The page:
Throughout the film a wide range of film techniques are used to depict both the destruction of Joel's memories as well as his transitions from one to another. These range from quite subtle to extremely dramatic:

  • The picture quality and sound resolution of the memory simply deteriorate (one example being when Joel talks with his neighbor in the lobby of their apartment building).
  • Use of very limited stage lighting (such as when Clementine is pulled away from Joel in the train station).
  • Subtle details fade from view (examples of this being when Clementine's name fades away from the Lacuna postcard that Joel has in his hand or when the books in the Barnes and Noble gradually turn white).
  • In one case, time and perspective seem to "loop" (the scene where Joel tries to make up with Clementine after she stormed out of his apartment, Joel finds himself unable to get from one end of the street to another – this also combines the elimination of details such as the displays of stores. Also in this scene, we repeatedly see reflections of the lamp in Joel's apartment floating in the air).
  • Overt disintegration of the memories (examples of this include the car falling from the sky, the disappearance of a car that Joel and Clementine are in, the disappearance of a fence, a scene where they run through a train station with the people there "winking out", and perhaps most elaborately, the falling apart of the beach house that Joel and Clementine were in).
  • Heavy sound and image distortion, faces appearing blank (when Joel and Clementine enter the erased memory of Joel speaking to Dr. Mierzwiak).
  • Cycling between the adult actors and their younger selves (when Joel recalls a humiliating memory of being forced by bullies to hit a dead bird with a hammer, the footage switches back and forth between young actors playing Joel and Clementine and Kate Winslet and Jim Carrey. Joel is apparently able to visualize Clementine's youthful appearance because he had seen a picture of her as that when they were still together).
  • Scenes of the film use a trompe-l'œil (or forced perspective) effect, enabling the actors to be seen by the audience as life-sized, yet their characters are existing in a larger world. (Examples are when Joel and Clementine are in the kitchen sink, or when Joel hides from his mother and a neighbor/Clementine under the table in his memory as a child.)

Throughout the film, a useful indicator for when a particular event is taking place is Clementine's hair color. Any time she is shown with blue hair indicates something in the present or a memory from the recent past (from about the time of the couple's disengagement). Clementine has green hair during the couple's first encounter, and shortly changes it to red when they become romantically involved. She then changes her hair color to 'tangerine' orange as their disengagement nears.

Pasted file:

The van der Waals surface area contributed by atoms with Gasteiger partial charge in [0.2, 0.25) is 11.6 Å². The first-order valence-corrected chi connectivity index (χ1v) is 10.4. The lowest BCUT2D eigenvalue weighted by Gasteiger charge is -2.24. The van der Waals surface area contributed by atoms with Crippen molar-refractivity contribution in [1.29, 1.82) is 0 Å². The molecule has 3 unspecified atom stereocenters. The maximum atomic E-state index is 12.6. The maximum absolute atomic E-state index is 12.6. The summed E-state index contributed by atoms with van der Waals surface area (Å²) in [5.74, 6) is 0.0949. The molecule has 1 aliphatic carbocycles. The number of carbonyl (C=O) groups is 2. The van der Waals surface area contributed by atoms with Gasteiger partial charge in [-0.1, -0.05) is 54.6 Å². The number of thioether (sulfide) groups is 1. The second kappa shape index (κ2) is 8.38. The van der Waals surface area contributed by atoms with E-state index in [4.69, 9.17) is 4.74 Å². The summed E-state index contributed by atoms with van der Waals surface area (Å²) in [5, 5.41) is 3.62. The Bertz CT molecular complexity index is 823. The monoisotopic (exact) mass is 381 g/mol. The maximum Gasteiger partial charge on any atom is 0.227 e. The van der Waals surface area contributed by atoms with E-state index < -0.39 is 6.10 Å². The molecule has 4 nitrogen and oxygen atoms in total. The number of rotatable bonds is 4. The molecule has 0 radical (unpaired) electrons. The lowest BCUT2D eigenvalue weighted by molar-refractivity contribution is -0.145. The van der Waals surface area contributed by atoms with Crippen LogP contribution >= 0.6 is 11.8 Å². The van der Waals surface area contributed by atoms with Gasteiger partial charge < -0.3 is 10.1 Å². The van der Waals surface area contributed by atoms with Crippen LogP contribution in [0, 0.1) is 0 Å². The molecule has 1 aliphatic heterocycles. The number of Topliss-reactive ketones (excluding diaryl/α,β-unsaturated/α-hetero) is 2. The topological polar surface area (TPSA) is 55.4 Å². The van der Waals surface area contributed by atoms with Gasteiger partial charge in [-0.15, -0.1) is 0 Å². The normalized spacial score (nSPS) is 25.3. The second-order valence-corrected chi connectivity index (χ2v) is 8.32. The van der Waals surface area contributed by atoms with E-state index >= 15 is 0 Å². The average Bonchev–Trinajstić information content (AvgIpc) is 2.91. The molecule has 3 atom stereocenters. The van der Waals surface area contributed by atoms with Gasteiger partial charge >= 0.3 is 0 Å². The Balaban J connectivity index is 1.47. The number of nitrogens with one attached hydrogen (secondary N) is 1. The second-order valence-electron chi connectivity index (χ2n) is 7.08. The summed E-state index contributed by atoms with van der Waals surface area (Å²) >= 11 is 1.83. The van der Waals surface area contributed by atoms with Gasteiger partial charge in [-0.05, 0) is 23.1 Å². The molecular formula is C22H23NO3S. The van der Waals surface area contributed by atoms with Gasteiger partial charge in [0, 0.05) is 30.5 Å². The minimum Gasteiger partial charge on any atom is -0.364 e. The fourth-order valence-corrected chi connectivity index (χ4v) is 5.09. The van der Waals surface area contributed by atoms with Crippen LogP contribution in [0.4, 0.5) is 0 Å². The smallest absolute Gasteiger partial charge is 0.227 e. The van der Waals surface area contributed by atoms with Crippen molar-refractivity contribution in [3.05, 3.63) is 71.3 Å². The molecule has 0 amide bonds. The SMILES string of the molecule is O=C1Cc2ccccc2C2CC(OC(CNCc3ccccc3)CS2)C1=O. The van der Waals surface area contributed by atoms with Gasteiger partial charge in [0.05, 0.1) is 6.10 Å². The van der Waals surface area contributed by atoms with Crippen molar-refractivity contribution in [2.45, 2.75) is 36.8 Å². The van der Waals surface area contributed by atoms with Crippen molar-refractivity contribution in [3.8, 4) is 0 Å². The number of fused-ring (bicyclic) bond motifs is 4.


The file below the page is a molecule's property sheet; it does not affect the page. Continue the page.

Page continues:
Deleted and moved scenes

The shooting script – which has been published as a book[6]  – and early drafts contain a fair amount of material that was either left on the cutting room floor or never shot.

A major change that came in editing was that the sequence of scenes where Joel and Clementine are shown (re)meeting in Montauk and then going to the Charles River got moved from near the end of the film to the beginning. According to the Kaufman interview published with the shooting script, this was done to make sure the audience liked Clementine, as without it, their initial impression of her, based upon scenes from the end of Joel and Clem's first relationship, might have been too negative.

Dropped scenes included dialogue on the train, dialogue in Clementine's apartment, scenes with Joel and Naomi (the girlfriend he had before Clementine, portrayed by Ellen Pompeo), Joel in the Lacuna office describing his negative feelings about Clementine in more detail, and scenes showing Joel and Clementine on their first "date". The dialogue from the deleted Lacuna office scene is used later, when he is listening to a tape of himself describing Clementine's personality flaws, and brief moments of the cut scene showing their first "date" are mixed in with the jumble of memories Joel sees of Clementine as the erasure process comes to an end. In fact, much of the content of the film was moved around in editing. A fair amount of scenes were changed on-the-spot by director Michel Gondry, including scenes showing the Ringling Bros. and Barnum & Bailey Circus in the streets of Manhattan. Another dropped scene was one that took place in a bar where a very drunk Clementine tried to make Joel jealous by coming onto another man (which might have prompted Joel's claim in his taped interview with Mierzwiak that Clementine was very promiscuous). Another deleted scene that appears in the special two-disc DVD set is an extended scene in the doctor's office when Mary Svevo is listening to the tape of her file. Mary is saying in the tape why she should have the procedure done, especially after having to get an abortion. Yet another showed Joel and Clementine together on the couch reading the mystery novel "The Red Right Hand", the one Clementine is seen reading in the diner at Montauk where she and Joel (re)meet for the first time.

Awards and recognition

Kaufman, Gondry, and Bismuth won the 2004 Academy Award for Best Original Screenplay for Eternal Sunshine of the Spotless Mind.

American Film Institute Lists

  • AFI's 100 Years...100 Movies (10th Anniversary Edition) - Nominated[7]
  • AFI's 10 Top 10 - Nominated Science Fiction Film[8]

Critical reception